Via Workers World News Service
Reprinted from the July 3, 1997
issue of Workers World newspaper
Gay activist Morris Kight: 50 years of struggle, 50 years of pride
Workers World exclusive interview
Morris Kight, born in Texas in 1919, is a leading gay-rights activist in Los Angeles. Since the 1940s he has dedicated his life to lesbian, gay, bi, and transgender liberation. He is also a peace activist who works on many other progressive struggles, including issues that affect the poor.
Kight was the founder of the Gay Liberation Front in 1968. He also organized the first Gay Pride march in Los Angeles in April 1971. The same year, he helped found the Los Angeles Gay and Lesbian Community Center-the first in the United States. He is currently a board member of the Human Relations Commission in Los Angeles.
Workers World reporter Steven Ceci interviewed this pioneering gay activist in Los Angeles on June 15. The following are excerpts from Kight's remarks.
1969: 'We fought for gay rights'
I was the founder of the Gay Liberation Front here in Los Angeles in 1969. We fought for gay rights by means of militant actions such as demonstrations, rallies and civil disobedience.
What prompted me to launch the GLF was the different struggles of the time. There was the anti-war movement, the civil-rights movement and Black Power movement. As gay people we needed to launch a movement too-and the GLF was an instant success.
During that time the anti-war movement in Vietnam was big, and it was the training school for a lot of gay rights organizers. The anti-war movement taught us how to write leaflets, deal with the police, conduct meetings and other tasks.
I remember going to a demonstration against the Vietnam war in Oct. 17, 1969, at the Polo Grounds in which over 350,000 people came out. I was invited to speak as an openly gay man.
It wasn't till 1969 that the moment was ripe, so to speak, to launch a real mass grassroots organization to fight for gay rights.
Police brutality: 'It's obvious we need to organize'
These [recent police raids on gay bars] are similar to the raids that took place in past decades. We organized many demonstrations in the past around this type of harassment.
It is obvious that we need to organize and keep vigilant when it comes to police harassment.
Your organization [National People's Campaign's Emergency Mobilization to Stop Anti-Gay Police Violence] that helped organize the recent rally against the bar raids in Silverlake and the town hall meeting at Micheltorena School all culminated in pushing the homophobic police back.
'I've always been a supporter of labor'
I've always been a supporter of labor, as far back as the 1940s when I helped organize in the Oil, Chemical and Atomic Workers union. I always advocated for labor and the gay movement to work closely.
We have a common enemy, which is right-wing corporations that want to bust unions and attack gay, lesbian, bi and trans rights.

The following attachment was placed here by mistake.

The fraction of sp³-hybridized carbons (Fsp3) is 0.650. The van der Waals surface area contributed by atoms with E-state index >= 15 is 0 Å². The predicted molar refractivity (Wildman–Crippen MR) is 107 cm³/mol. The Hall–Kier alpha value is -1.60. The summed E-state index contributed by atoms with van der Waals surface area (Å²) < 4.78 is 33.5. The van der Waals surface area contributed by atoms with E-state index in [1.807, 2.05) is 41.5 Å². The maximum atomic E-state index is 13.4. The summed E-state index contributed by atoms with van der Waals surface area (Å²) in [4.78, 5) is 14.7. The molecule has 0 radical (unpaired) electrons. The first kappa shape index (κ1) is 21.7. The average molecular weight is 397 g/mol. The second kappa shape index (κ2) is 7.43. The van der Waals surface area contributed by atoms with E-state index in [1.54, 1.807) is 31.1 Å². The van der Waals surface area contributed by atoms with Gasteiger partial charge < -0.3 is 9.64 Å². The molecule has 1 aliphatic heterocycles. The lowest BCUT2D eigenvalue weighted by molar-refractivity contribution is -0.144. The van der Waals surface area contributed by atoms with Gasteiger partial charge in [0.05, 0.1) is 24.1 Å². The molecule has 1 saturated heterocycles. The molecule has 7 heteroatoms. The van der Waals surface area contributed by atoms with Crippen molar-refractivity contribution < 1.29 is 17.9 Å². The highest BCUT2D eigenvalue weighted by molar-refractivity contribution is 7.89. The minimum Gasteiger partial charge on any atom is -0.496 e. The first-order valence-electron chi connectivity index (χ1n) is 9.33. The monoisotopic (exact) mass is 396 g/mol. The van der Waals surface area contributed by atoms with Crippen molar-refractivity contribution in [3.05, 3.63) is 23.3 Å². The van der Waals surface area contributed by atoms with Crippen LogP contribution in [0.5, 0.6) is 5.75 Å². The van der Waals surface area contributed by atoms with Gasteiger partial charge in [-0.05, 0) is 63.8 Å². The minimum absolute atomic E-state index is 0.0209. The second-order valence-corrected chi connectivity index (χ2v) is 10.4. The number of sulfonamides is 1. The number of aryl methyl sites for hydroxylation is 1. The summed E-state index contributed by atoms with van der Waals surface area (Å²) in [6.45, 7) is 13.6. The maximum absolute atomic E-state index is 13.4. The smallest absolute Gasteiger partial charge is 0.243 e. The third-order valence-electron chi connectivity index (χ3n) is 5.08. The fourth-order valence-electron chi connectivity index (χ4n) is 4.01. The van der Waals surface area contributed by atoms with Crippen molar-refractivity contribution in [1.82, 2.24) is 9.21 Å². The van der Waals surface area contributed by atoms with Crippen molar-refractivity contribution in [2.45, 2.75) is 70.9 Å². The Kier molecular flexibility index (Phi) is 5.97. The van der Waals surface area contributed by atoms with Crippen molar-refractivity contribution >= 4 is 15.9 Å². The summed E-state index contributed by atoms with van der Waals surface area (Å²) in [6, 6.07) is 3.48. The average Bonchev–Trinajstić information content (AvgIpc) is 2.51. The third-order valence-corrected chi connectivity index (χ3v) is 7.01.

A great example of labor and the gay movement working together was the Coors boycott. The boycott was started in 1977 by Howard Wallace who helped unite the gay community and labor. The Coors company is anti-union and has always funded right-wing groups that are against lesbian, gay, bi, and trans rights.
There are gay auto workers, coal workers, and the list goes on and on. We need to embrace and encompass everybody into the movement.
'Put mass pressure on Clinton'
I'm embarrassed and ashamed of Clinton's stand on same-sex marriage and gays in the military. I remember a couple of years ago there was a fundraiser for Clinton sponsored by the well-off gays and lesbians in Hollywood and Clinton made these promises to them.
But the problem was that there wasn't any organizing of average gays and lesbians to put mass pressure on Clinton to keep his promises.
When Clinton said he supported lifting the ban on gays in the military, the military establishment made an uproar and made Clinton backtrack. But on the other hand if Clinton saw that the gay community was massively out protesting and putting pressure on him instead of making excuses for him, then he wouldn't break his promises.
Pride: 'Reaching millions more people every year'
The first Christopher Street West was a march of 1,500 people, not a parade. Back in 1970, I received a letter from a gay activist in New York saying we're going to hold a Gay Pride march in New York, what are you going to do in L.A.?
At first, I thought what arrogance to address a letter to me in that manner. But then I decided the immediate task was to organize a march.
I spent countless hours trying to come up with a title for the march. Then one day a friend of mine came up to me and said, I got the perfect name-Christopher Street West-and it's been called that ever since.
The first Gay Pride was a success largely because of the police chief of Los Angeles. He gave us a lot of exposure in the press mainly because he ranted on to the press and threatened to arrest all participants in the march.
We had filed for a permit to march in the streets and it was granted. But the city said we had to pay over $150,000 in insurance. So, there was a debate over whether we should go ahead and march on the sidewalk or do civil disobedience in the street.
Well, a couple days before the march we got an injunction from a judge and proceeded to have a successful march down Hollywood Boulevard, which back then was considered the heart of the gay community.
I will say this-each year more and more places are having Pride marches around the world and reaching millions more people. Take Tijuana, for example. This is their third Pride event and many more people came out to Pride Day than last year.
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